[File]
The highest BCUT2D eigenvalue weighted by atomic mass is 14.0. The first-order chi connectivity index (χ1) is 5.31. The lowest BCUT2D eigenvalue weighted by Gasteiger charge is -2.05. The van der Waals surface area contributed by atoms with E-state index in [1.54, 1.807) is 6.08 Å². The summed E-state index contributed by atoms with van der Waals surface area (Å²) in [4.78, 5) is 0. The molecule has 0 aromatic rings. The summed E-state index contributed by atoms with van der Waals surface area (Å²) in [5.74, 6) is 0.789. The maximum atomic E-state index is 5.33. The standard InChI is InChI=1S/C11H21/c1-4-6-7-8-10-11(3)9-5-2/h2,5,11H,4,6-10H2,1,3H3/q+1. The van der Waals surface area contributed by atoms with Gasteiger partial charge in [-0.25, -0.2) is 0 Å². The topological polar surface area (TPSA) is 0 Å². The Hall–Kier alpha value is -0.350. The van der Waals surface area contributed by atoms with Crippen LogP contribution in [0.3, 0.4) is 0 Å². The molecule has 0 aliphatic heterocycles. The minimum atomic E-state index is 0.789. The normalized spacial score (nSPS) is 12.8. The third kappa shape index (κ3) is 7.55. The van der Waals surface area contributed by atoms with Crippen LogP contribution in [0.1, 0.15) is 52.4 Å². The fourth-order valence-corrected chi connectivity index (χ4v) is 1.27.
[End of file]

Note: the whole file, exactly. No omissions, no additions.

The highest BCUT2D eigenvalue weighted by atomic mass is 14.0. The first-order chi connectivity index (χ1) is 5.31. The lowest BCUT2D eigenvalue weighted by Gasteiger charge is -2.05. The van der Waals surface area contributed by atoms with E-state index in [1.54, 1.807) is 6.08 Å². The summed E-state index contributed by atoms with van der Waals surface area (Å²) in [4.78, 5) is 0. The molecule has 0 aromatic rings. The summed E-state index contributed by atoms with van der Waals surface area (Å²) in [5.74, 6) is 0.789. The maximum atomic E-state index is 5.33. The standard InChI is InChI=1S/C11H21/c1-4-6-7-8-10-11(3)9-5-2/h2,5,11H,4,6-10H2,1,3H3/q+1. The van der Waals surface area contributed by atoms with Gasteiger partial charge in [-0.25, -0.2) is 0 Å². The topological polar surface area (TPSA) is 0 Å². The Hall–Kier alpha value is -0.350. The van der Waals surface area contributed by atoms with Crippen LogP contribution in [0.3, 0.4) is 0 Å². The molecule has 0 aliphatic heterocycles. The minimum atomic E-state index is 0.789. The normalized spacial score (nSPS) is 12.8. The third kappa shape index (κ3) is 7.55. The van der Waals surface area contributed by atoms with Crippen LogP contribution in [0.1, 0.15) is 52.4 Å². The fourth-order valence-corrected chi connectivity index (χ4v) is 1.27.